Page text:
|
|
Examiner
  • Gary Brown: The calm that comes with forgetfulness

    • email print
  • When I sat down at the computer keyboard, it took me a few seconds to try to remember what I was planning to write about with these words. A hand needed to be raised to my chin and I found my brow had to be furrowed in order for me to bring to mind the topic.
    My delay in remembering made unsurprising sense to me, in a confirming sort of way. The column, you see, concerned forgetting things.
    I fear sometimes that I’m becoming my mother.
    The chance that I could be following in her mental footsteps is understandably disconcerting. By the time we lost her a few years ago, dementia had turned my mother’s initial momentary lapses in memory into a completely forgotten life.
    HOW IT STARTED
    Science would say that the worry is groundless. According to a professor, Nick Fox, on the website for the Alzheimer’s Society, “the majority of dementia is not inherited” and “most cases of Alzheimer’s disease are not inherited” either.
    But, “having Alzeimer’s disease in the family does very slightly increase the chance of people in later generations getting the disease,” said Fox, adding that rare cases of inherited dementia do not skip a generation.
    So, although the chance is small, I still could be my mom. Which is why in conversations with friends or family members I sometimes feel uneasy enough passing on information to add the query “did I already tell you about this?”
    The question. That’s how it started with Mom. Then came the period of the apology. “Forgive me if I mentioned this before ...” Eventually, she forgot to ask the question or show contrition, and just got on with a steady stream of consciousness that repeated itself.
    I dread a day I no longer will worry about forgetfulness.
    BATTLING BACK
    There are days when, short of feeling anxious about it, a healthy concern over getting dementia seems almost advantageous in finding motivation to do all those inconvenient but healthful things that some say could prevent the disease.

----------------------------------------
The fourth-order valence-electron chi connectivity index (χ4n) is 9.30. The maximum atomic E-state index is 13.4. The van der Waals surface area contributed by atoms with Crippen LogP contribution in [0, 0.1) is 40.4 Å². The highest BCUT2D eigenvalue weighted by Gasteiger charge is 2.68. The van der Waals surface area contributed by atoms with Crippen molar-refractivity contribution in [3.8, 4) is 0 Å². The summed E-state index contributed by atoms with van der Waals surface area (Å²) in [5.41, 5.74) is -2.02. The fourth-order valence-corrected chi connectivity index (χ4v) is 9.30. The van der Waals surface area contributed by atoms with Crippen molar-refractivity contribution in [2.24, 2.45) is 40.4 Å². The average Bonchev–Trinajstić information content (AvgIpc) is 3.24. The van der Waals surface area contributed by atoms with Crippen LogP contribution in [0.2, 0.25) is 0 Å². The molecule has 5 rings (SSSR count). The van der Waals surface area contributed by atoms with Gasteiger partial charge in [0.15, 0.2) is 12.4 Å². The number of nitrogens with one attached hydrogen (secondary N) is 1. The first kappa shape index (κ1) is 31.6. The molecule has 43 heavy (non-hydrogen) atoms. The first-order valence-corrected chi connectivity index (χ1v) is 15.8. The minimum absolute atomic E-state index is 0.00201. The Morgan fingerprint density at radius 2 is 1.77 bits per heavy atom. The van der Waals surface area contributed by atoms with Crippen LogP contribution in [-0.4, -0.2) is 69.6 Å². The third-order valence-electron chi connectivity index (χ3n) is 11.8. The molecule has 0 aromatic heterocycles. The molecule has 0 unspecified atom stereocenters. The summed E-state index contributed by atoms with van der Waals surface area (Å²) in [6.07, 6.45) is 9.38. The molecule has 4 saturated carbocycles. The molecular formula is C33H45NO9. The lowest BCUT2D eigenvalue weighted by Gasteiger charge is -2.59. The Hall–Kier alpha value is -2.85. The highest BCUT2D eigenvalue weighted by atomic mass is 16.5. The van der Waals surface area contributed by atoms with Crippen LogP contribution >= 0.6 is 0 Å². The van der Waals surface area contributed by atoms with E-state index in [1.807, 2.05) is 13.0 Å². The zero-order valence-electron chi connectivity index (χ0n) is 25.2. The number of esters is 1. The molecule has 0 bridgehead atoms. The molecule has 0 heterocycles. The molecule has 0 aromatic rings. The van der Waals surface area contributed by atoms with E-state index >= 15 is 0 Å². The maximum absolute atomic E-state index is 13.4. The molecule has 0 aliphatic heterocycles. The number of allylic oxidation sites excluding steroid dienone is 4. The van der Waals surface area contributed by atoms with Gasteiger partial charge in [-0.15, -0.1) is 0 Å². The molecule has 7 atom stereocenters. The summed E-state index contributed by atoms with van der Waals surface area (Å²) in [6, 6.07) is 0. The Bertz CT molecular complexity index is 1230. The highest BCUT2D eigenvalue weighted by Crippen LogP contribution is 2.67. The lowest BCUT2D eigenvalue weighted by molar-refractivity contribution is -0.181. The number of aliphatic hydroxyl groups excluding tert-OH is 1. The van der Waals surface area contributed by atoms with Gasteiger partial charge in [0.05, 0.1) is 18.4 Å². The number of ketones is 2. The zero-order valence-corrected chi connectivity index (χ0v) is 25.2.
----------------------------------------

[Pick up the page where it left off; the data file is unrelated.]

I eat more salads, figuring that mixing them in with burgers and fries might average out to a more healthy diet. I walk up stairs instead of taking elevators and mow my own lawn for the exercise. I seldom salt food to try to keep my blood pressure in check. I stopped smoking decades ago, and I can remember doing it, so at least I’ve got that memory going for me.
    I keep my mind active, as well, with crossword puzzles and trivia quizzes. My hobbies are sailing, snow skiing and Sudoku.
    Still, I forget movie titles and the names of film stars. I lose track of the birthdays of friends. And, if asked in the morning, I occasionally even have trouble immediately calling to mind what I ate for dinner the night before.
    Page 2 of 2 - Oh, it all comes back to me in short time. And, I am not alone in my feeble attempts to remember things that would have been on the tip of my tongue not too many years ago. The same thing seems to happen to those I call, with more meaning now, old friends. There is reassurance being forgetful in their company.
    We joke that our minds are just too filled with years-old sports scores and favorite movie lines. Our mental closets need to be purged, so we have room to store new memories in spaces previously taken up by unneeded recollections from our past.
    Spring is coming. I wouldn’t mind a little memory cleaning. I just don’t want to move entirely out of my mental house.
    Reach Gary at gary.brown@cantonrep.com or 330-580-8303.
    On Twitter: @gbrownREP

        calendar